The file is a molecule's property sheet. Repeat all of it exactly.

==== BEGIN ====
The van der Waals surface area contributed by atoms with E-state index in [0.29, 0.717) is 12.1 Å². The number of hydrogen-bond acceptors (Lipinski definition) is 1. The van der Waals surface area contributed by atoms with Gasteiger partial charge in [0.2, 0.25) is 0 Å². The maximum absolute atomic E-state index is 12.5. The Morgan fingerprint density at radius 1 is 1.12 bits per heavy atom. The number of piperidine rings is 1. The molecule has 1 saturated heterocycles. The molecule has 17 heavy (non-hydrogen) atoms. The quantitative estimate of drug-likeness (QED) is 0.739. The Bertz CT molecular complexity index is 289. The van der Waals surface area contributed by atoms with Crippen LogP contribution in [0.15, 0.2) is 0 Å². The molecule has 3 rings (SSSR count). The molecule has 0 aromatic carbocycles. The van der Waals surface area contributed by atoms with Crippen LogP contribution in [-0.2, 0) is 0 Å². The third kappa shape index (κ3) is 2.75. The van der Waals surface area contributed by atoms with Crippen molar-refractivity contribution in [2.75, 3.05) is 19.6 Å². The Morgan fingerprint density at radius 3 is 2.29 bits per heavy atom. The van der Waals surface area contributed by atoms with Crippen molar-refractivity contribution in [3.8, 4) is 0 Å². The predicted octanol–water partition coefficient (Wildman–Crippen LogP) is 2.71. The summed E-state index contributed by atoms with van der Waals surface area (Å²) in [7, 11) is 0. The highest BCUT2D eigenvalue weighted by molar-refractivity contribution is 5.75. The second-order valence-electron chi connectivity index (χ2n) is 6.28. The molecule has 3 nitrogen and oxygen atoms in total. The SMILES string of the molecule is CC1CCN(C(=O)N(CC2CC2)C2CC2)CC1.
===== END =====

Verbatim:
The van der Waals surface area contributed by atoms with E-state index in [0.29, 0.717) is 12.1 Å². The number of hydrogen-bond acceptors (Lipinski definition) is 1. The van der Waals surface area contributed by atoms with Gasteiger partial charge in [0.2, 0.25) is 0 Å². The maximum absolute atomic E-state index is 12.5. The Morgan fingerprint density at radius 1 is 1.12 bits per heavy atom. The number of piperidine rings is 1. The molecule has 1 saturated heterocycles. The molecule has 17 heavy (non-hydrogen) atoms. The quantitative estimate of drug-likeness (QED) is 0.739. The Bertz CT molecular complexity index is 289. The van der Waals surface area contributed by atoms with Crippen LogP contribution in [0.15, 0.2) is 0 Å². The molecule has 3 rings (SSSR count). The molecule has 0 aromatic carbocycles. The van der Waals surface area contributed by atoms with Crippen LogP contribution in [-0.2, 0) is 0 Å². The third kappa shape index (κ3) is 2.75. The van der Waals surface area contributed by atoms with Crippen molar-refractivity contribution in [2.75, 3.05) is 19.6 Å². The Morgan fingerprint density at radius 3 is 2.29 bits per heavy atom. The van der Waals surface area contributed by atoms with Crippen molar-refractivity contribution in [3.8, 4) is 0 Å². The predicted octanol–water partition coefficient (Wildman–Crippen LogP) is 2.71. The summed E-state index contributed by atoms with van der Waals surface area (Å²) in [7, 11) is 0. The highest BCUT2D eigenvalue weighted by molar-refractivity contribution is 5.75. The second-order valence-electron chi connectivity index (χ2n) is 6.28. The molecule has 3 nitrogen and oxygen atoms in total. The SMILES string of the molecule is CC1CCN(C(=O)N(CC2CC2)C2CC2)CC1.